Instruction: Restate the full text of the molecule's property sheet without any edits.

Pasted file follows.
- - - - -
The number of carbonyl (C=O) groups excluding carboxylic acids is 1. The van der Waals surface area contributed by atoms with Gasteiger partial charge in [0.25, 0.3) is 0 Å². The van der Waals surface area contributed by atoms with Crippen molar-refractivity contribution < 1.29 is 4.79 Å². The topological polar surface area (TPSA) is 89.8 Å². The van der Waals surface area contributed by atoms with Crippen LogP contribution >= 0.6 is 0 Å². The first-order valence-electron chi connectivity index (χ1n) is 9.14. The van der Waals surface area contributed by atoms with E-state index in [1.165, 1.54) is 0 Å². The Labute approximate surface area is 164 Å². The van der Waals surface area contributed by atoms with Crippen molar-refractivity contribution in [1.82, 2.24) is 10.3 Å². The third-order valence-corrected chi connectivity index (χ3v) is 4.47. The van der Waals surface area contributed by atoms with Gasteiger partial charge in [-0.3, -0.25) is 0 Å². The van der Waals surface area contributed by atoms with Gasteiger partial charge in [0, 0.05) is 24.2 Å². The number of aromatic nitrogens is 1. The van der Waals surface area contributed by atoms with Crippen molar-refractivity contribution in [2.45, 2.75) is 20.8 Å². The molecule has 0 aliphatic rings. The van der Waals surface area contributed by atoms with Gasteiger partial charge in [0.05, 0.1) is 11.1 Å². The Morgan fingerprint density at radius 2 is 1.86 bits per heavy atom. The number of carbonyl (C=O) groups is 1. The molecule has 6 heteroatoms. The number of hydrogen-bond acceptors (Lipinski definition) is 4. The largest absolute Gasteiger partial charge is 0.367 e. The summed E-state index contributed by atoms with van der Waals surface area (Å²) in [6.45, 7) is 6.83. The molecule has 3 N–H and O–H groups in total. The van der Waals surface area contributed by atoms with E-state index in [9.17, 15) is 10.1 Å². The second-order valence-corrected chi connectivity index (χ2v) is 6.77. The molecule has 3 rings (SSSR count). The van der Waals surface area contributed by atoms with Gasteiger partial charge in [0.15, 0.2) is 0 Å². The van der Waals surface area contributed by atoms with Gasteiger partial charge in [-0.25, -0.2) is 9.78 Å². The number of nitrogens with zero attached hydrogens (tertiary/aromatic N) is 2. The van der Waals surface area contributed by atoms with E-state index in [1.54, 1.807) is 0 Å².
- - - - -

The number of carbonyl (C=O) groups excluding carboxylic acids is 1. The van der Waals surface area contributed by atoms with Gasteiger partial charge in [0.25, 0.3) is 0 Å². The van der Waals surface area contributed by atoms with Crippen molar-refractivity contribution < 1.29 is 4.79 Å². The topological polar surface area (TPSA) is 89.8 Å². The van der Waals surface area contributed by atoms with Crippen LogP contribution >= 0.6 is 0 Å². The first-order valence-electron chi connectivity index (χ1n) is 9.14. The van der Waals surface area contributed by atoms with E-state index in [1.165, 1.54) is 0 Å². The Labute approximate surface area is 164 Å². The van der Waals surface area contributed by atoms with Crippen molar-refractivity contribution in [1.82, 2.24) is 10.3 Å². The third-order valence-corrected chi connectivity index (χ3v) is 4.47. The van der Waals surface area contributed by atoms with Gasteiger partial charge in [-0.3, -0.25) is 0 Å². The van der Waals surface area contributed by atoms with Gasteiger partial charge in [0, 0.05) is 24.2 Å². The number of aromatic nitrogens is 1. The van der Waals surface area contributed by atoms with Crippen molar-refractivity contribution in [2.45, 2.75) is 20.8 Å². The molecule has 0 aliphatic rings. The van der Waals surface area contributed by atoms with Gasteiger partial charge in [0.05, 0.1) is 11.1 Å². The Morgan fingerprint density at radius 2 is 1.86 bits per heavy atom. The number of carbonyl (C=O) groups is 1. The molecule has 6 heteroatoms. The number of hydrogen-bond acceptors (Lipinski definition) is 4. The largest absolute Gasteiger partial charge is 0.367 e. The summed E-state index contributed by atoms with van der Waals surface area (Å²) in [6.45, 7) is 6.83. The molecule has 3 N–H and O–H groups in total. The van der Waals surface area contributed by atoms with E-state index in [9.17, 15) is 10.1 Å². The second-order valence-corrected chi connectivity index (χ2v) is 6.77. The molecule has 3 rings (SSSR count). The van der Waals surface area contributed by atoms with Gasteiger partial charge in [0.15, 0.2) is 0 Å². The van der Waals surface area contributed by atoms with Gasteiger partial charge in [-0.25, -0.2) is 9.78 Å². The number of nitrogens with zero attached hydrogens (tertiary/aromatic N) is 2. The van der Waals surface area contributed by atoms with E-state index in [1.54, 1.807) is 0 Å².